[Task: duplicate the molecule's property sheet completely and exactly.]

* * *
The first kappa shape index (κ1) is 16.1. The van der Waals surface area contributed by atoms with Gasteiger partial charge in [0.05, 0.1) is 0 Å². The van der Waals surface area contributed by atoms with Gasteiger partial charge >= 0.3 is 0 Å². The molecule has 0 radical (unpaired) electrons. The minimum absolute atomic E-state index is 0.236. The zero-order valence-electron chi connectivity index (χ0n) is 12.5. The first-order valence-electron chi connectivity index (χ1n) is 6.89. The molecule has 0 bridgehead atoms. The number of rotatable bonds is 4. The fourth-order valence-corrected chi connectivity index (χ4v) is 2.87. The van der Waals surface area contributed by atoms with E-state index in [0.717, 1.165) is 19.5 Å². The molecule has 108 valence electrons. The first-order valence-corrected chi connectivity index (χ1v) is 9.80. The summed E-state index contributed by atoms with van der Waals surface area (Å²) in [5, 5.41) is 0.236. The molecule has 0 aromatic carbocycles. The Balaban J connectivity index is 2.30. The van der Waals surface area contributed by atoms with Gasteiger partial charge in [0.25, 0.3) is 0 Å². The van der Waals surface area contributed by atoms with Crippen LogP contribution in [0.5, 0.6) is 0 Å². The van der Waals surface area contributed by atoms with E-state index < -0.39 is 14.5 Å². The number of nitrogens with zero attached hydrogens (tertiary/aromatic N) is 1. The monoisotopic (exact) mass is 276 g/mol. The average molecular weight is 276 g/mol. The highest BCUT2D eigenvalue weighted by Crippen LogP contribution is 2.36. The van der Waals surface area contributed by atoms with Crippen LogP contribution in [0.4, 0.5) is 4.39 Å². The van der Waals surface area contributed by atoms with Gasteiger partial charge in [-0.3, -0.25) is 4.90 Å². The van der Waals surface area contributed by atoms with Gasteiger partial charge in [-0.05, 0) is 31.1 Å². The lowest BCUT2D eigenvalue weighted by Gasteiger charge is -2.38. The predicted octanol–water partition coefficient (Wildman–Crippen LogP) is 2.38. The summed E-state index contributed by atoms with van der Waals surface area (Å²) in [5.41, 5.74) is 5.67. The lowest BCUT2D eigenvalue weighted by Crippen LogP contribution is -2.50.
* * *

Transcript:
The first kappa shape index (κ1) is 16.1. The van der Waals surface area contributed by atoms with Gasteiger partial charge in [0.05, 0.1) is 0 Å². The van der Waals surface area contributed by atoms with Gasteiger partial charge >= 0.3 is 0 Å². The molecule has 0 radical (unpaired) electrons. The minimum absolute atomic E-state index is 0.236. The zero-order valence-electron chi connectivity index (χ0n) is 12.5. The first-order valence-electron chi connectivity index (χ1n) is 6.89. The molecule has 0 bridgehead atoms. The number of rotatable bonds is 4. The fourth-order valence-corrected chi connectivity index (χ4v) is 2.87. The van der Waals surface area contributed by atoms with E-state index in [0.717, 1.165) is 19.5 Å². The molecule has 108 valence electrons. The first-order valence-corrected chi connectivity index (χ1v) is 9.80. The summed E-state index contributed by atoms with van der Waals surface area (Å²) in [5, 5.41) is 0.236. The molecule has 0 aromatic carbocycles. The Balaban J connectivity index is 2.30. The van der Waals surface area contributed by atoms with Gasteiger partial charge in [0.25, 0.3) is 0 Å². The van der Waals surface area contributed by atoms with Crippen LogP contribution in [0.5, 0.6) is 0 Å². The van der Waals surface area contributed by atoms with E-state index < -0.39 is 14.5 Å². The number of nitrogens with zero attached hydrogens (tertiary/aromatic N) is 1. The monoisotopic (exact) mass is 276 g/mol. The average molecular weight is 276 g/mol. The highest BCUT2D eigenvalue weighted by Crippen LogP contribution is 2.36. The van der Waals surface area contributed by atoms with Crippen LogP contribution in [0.4, 0.5) is 4.39 Å². The van der Waals surface area contributed by atoms with Gasteiger partial charge in [-0.3, -0.25) is 4.90 Å². The van der Waals surface area contributed by atoms with Gasteiger partial charge in [-0.05, 0) is 31.1 Å². The lowest BCUT2D eigenvalue weighted by Gasteiger charge is -2.38. The predicted octanol–water partition coefficient (Wildman–Crippen LogP) is 2.38. The summed E-state index contributed by atoms with van der Waals surface area (Å²) in [5.41, 5.74) is 5.67. The lowest BCUT2D eigenvalue weighted by Crippen LogP contribution is -2.50.